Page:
Early on in Friday practice the camshaft broke on Clark’s engine. That left him with little to do on Saturday as a replacement was rushed to the track and fitted to his car that evening. With no practice time left, he took his Lotus 25 out onto local roads to test the engine.

Of the 20 cars entered, almost half were Lotuses, the majority in the hands of private entrants. Clark’s was the only example of the new 25 – team mate Trevor Taylor had an older 24, of which there were half-a-dozen examples on the grid in total. Rob Walker and other Lotus customers were unimpressed to discover the 24, which was new for this season, had been superseded so quickly.

Another 24 was arranged for Dan Gurney, as his Porsche team were unable to compete due to a strike at their factory. But after practice he deemed the car undriveable and did not start.

A 21 and a 1960-spec 18 completed the Lotus entrant, the latter in the hands of Lucien Bianchi, grand-uncle of current Ferrari development driver Jules Bianchi, his car entered by the Equipe National Belge.

Ferrari in decline

The four Ferraris present were all entered by the works team – and even that was one too few to accommodate their five-strong F1 driver line-up. Lorenzo Bandini had no car for this race.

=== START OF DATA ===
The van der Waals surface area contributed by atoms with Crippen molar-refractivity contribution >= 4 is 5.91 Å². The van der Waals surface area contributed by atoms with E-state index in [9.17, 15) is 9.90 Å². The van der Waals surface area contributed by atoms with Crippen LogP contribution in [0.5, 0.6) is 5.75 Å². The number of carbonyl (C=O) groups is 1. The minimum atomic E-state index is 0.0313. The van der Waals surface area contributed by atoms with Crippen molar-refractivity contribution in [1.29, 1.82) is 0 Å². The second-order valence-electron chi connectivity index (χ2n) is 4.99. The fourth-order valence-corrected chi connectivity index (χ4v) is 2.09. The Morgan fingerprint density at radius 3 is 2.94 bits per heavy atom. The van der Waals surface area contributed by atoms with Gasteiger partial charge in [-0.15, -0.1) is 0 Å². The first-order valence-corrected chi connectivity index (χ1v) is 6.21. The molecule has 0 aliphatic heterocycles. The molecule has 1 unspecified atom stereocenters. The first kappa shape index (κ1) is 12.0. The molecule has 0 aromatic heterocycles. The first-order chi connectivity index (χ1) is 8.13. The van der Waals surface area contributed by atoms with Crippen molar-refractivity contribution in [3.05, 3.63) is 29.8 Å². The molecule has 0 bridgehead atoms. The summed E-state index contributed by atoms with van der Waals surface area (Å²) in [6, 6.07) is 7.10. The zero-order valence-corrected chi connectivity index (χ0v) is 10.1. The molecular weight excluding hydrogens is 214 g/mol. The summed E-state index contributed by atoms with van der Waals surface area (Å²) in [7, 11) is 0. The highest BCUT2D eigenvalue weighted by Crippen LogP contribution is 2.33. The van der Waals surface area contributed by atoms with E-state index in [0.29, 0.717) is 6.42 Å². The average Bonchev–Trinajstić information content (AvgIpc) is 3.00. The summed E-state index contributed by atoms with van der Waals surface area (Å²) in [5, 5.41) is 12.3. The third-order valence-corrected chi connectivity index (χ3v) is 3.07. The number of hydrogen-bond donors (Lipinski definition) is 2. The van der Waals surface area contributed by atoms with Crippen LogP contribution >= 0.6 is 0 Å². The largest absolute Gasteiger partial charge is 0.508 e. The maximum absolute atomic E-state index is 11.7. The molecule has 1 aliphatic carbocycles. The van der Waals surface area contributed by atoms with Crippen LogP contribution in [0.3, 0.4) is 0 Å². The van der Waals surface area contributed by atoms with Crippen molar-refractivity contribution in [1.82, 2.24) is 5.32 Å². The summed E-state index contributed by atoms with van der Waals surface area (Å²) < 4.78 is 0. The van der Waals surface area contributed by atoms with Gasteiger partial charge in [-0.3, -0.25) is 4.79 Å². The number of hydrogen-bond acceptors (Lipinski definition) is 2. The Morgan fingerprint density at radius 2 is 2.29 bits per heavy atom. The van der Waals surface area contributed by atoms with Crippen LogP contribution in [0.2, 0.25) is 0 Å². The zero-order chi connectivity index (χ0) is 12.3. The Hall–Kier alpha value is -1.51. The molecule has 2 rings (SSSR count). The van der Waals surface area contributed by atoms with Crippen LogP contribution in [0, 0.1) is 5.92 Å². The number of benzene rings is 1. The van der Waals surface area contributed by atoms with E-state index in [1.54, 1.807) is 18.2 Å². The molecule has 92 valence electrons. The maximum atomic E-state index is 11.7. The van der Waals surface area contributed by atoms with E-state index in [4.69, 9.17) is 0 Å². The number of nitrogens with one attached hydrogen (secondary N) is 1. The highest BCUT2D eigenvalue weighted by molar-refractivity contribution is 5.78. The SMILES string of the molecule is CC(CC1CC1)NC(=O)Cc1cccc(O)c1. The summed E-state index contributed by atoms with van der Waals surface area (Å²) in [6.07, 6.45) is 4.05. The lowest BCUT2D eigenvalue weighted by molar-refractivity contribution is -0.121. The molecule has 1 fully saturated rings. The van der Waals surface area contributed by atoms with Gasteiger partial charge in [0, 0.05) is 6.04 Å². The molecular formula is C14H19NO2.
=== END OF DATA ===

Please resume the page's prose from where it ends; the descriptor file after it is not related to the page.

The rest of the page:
Having a car was a mixed blessing, as his team mate Giancarlo Baghetti discovered. On Saturday the Ferrari mechanics sent him out of the pits without fastening the engine cover on his 156. It blew open as he reached Eau Rouge, causing a substantial crash, though he was unhurt.

The reigning world champions were enduring a torrid start to the season. Their powerful V6 engine made them the class of the field the year before.

Phil Hill had won the drivers’ championship at Monza, but team mate Wolfgang von Trips and 15 spectators had lost their lives in a terrible crash.